|Tool||Support||Hammer||Sheet||Initial diameter||Final diameter||Completion||Notes and observations|
|Wood||-||-||-||-||-||-||Not performed, due to results achieved with brass sheet (see above)|
|Work hardened copper||Pitch||50 gr||Bronze 1 mm||0.8 mm||2 mm||No||Metal sheet too thick to achieve a homogenous design; continuous tool deformation|
|Work hardened brass||Pitch||50 gr||Bronze 1 mm||0.8 mm||2.2mm||Yes||Lesser tool deformation while performing the second half of the drawing|
|Work hardened bronze||Pitch||50 gr||Bronze 1 mm||0.8 mm||2 mm||Yes||Lesser tool deformation while performing the second half of the drawing|
|Tempered iron||Pitch||50 gr||Bronze 1 mm||0.8 mm||0.8mm||Yes||No tool deformation|
Table 2. Experimentation of embossing performed on 1 mm bronze sheet.
|Tool||Support||Hammer||Sheet||Marking||Tracing||Deep drawing||Notes and observations|
|Tempered iron||Leather cushion filled with sand||50 gr||Brass 0.5 mm||Successful||Discontinuous||Difficult||The sheet tends to become hollow towards the central part; the mobility from the support does not allow to reach a good work definition|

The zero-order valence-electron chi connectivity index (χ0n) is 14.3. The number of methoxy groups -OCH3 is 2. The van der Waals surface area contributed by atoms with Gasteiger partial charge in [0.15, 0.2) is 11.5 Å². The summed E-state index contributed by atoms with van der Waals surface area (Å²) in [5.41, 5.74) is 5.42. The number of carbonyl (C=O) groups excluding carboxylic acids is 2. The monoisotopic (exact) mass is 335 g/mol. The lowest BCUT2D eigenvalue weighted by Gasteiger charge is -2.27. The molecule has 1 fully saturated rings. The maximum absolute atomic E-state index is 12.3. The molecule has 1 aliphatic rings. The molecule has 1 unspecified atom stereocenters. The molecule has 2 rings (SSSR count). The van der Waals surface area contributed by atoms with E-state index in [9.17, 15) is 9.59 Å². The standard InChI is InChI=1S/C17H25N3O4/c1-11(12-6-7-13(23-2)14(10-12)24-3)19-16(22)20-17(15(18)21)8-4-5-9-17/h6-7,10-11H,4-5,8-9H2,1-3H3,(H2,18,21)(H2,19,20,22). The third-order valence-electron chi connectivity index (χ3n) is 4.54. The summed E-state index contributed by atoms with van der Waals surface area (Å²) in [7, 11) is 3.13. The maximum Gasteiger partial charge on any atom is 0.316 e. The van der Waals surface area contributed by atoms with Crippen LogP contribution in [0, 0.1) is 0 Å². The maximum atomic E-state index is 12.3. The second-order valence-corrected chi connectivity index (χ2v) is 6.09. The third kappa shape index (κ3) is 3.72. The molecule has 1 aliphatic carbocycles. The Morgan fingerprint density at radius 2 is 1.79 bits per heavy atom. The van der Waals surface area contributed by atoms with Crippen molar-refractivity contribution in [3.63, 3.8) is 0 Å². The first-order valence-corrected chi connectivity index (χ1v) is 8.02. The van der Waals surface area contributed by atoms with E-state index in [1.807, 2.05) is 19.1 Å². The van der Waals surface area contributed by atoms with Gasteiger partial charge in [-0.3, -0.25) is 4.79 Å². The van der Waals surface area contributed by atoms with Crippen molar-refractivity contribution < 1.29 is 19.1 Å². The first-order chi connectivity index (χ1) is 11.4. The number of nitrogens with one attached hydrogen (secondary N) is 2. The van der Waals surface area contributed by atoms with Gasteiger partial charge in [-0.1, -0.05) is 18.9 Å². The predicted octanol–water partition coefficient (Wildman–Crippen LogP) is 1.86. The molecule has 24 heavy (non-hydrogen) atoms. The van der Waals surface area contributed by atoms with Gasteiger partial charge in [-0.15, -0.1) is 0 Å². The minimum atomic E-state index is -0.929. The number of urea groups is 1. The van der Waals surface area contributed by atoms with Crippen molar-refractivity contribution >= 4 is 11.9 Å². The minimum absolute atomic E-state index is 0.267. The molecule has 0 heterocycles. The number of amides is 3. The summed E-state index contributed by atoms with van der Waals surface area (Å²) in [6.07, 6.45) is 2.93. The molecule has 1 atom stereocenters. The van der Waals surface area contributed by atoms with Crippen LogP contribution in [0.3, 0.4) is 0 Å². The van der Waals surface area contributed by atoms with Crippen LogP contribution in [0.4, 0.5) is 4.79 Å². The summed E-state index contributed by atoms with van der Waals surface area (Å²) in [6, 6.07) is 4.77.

|Tempered iron||Wood||50 gr||Brass 0.5 mm||Successful||Successful||Difficult||The irregularity of the veins and knots of the wood does not allow to get a homogeneous processing; the sheet tends to tear rather than deform|
|Tempered iron||Lead||50 gr||Brass 0.5 mm||Successful||Successful||Successful||Lot of strength and effort are required to accomplish a good result; the sheet struggles to deform in order to follow the pattern of deep drawing|
|Tempered iron||Pitch||50 gr||Brass 0.5 mm||Successful||Successful||Successful||Versatile and plastic support that follows the sheet through any deformation|
Table 3. Experimentation of embossing performed with various supports on 0.5 mm brass sheet.
|Tool||Support||Hammer||Sheet||Marking||Tracing||Deep drawing||Notes and observations|